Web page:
Earlier this month Dallas Cowboys owner Jerry Jones and his wife Gene purchased and installed Anish Kapoor’s Sky Mirror outside the Cowboys’ stadium. It’s the 27th artwork the Joneses have bought for their football stadium. (Speaking of which, I like Dallas Museum of Art director Max Anderson’s take on such here.) So far as I can tell, it’s the first time that Sky Mirror has been on view in the United States since 2006, when the Public Art Fund provided it with its US debut in Rockefeller Center. [Image above: Anish Kapoor, Sky Mirror, 2001-2013, photo via Flickr user Vincent Huang.]
I haven’t seen the installation of Sky Mirror in Arlington, Texas, but judging from the pictures in this Dallas Morning News slideshow and from NBC’s “Sunday Night Football,” the installation is nothing like the provocative placement the artwork received in New York.
Here’s a slightly edited version of what I wrote in 2006 (when I wrote it in two posts — way back then people weren’t particularly willing to read long mini-essays on the interwebs):
In many ways, Anish Kapoor’s Sky Mirror couldn’t be more perfect. It’s not Kapoor’s best work, but the combination of art object, the time, and its siting at Rockefeller Center makes for a crisp art historical rhyme. To understand why, let’s first go all the way back to 1915. [Image: Kapoor, Sky Mirror, 2001-2006, via Flickr user freakgirl.]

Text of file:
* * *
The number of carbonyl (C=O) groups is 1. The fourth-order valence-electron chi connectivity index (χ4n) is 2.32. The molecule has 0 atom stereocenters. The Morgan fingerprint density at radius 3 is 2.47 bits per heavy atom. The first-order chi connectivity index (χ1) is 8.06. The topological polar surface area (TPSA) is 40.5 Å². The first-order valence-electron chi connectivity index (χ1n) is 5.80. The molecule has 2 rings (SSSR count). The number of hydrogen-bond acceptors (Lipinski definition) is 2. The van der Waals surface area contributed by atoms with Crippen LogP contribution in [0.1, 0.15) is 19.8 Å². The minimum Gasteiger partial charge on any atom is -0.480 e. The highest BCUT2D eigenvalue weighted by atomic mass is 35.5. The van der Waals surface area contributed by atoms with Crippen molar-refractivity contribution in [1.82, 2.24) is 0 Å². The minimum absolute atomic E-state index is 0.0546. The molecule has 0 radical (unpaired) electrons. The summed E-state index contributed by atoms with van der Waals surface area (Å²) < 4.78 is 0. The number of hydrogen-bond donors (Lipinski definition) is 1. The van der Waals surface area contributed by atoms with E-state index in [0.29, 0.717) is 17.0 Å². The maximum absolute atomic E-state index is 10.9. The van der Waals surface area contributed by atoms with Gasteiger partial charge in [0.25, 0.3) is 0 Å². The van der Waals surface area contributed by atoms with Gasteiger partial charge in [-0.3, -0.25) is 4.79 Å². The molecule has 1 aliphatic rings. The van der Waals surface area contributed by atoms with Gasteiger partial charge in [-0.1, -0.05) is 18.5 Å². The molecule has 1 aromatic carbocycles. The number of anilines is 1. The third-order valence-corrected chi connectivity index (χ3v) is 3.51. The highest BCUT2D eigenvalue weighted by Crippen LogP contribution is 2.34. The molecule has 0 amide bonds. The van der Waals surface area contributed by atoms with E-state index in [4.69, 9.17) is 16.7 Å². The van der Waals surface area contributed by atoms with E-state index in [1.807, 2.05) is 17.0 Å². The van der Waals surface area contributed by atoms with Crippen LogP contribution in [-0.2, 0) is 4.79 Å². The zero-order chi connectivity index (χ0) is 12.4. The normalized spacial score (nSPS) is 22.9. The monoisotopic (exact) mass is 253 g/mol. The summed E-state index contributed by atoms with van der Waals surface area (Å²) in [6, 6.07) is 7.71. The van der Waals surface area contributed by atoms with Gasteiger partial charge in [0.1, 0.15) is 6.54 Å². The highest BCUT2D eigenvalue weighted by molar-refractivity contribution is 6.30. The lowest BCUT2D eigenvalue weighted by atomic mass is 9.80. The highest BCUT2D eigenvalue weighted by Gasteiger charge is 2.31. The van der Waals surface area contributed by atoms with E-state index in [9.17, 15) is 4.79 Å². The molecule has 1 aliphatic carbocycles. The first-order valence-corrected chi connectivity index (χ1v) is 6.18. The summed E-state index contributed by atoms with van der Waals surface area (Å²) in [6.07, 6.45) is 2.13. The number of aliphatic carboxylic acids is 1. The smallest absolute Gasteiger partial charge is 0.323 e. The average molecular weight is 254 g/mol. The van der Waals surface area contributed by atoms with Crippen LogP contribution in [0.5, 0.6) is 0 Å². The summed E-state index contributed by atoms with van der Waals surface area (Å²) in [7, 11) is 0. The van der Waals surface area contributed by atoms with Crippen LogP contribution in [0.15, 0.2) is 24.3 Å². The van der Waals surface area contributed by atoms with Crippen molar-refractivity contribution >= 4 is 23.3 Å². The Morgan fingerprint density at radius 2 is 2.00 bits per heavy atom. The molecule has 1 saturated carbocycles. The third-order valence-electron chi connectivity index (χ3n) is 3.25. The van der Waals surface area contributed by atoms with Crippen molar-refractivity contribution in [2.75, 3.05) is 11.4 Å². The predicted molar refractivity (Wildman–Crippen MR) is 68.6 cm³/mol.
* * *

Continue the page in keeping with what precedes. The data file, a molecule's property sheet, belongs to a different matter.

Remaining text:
That’s when John D. Rockefeller, Jr., influenced by his blue-blood chums the Widener family (whose Old Masters and European decorative arts fill the National Gallery), hired John Singer Sargent to paint his father’s portrait. The Rockefellers and Sargent got along better than anyone expected, and when Sargent suggested that the elder Rockefeller next sit for a bust by a sculptor named Paul Manship, Rockefeller assented.
Manship had a pedigree that both Rockefellers were likely to appreciate: He had studied at the Pennsylvania Academy of Fine Arts, the Art Students League and he learned to infuse his work with classical references after he won the coveted Prix de Rome. In between-the-wars America, Manship’s mixture of allegory, neo-classicism and softened modern lines was mighty popular. Manship’s work effectively tied America’s new wealth and broadened ambition, as demonstrated on an international scale by America’s involvement in World War I, with past empires. The two busts Manship made of Rockefeller were a great hit and a relationship between sculptor and patrons was forged.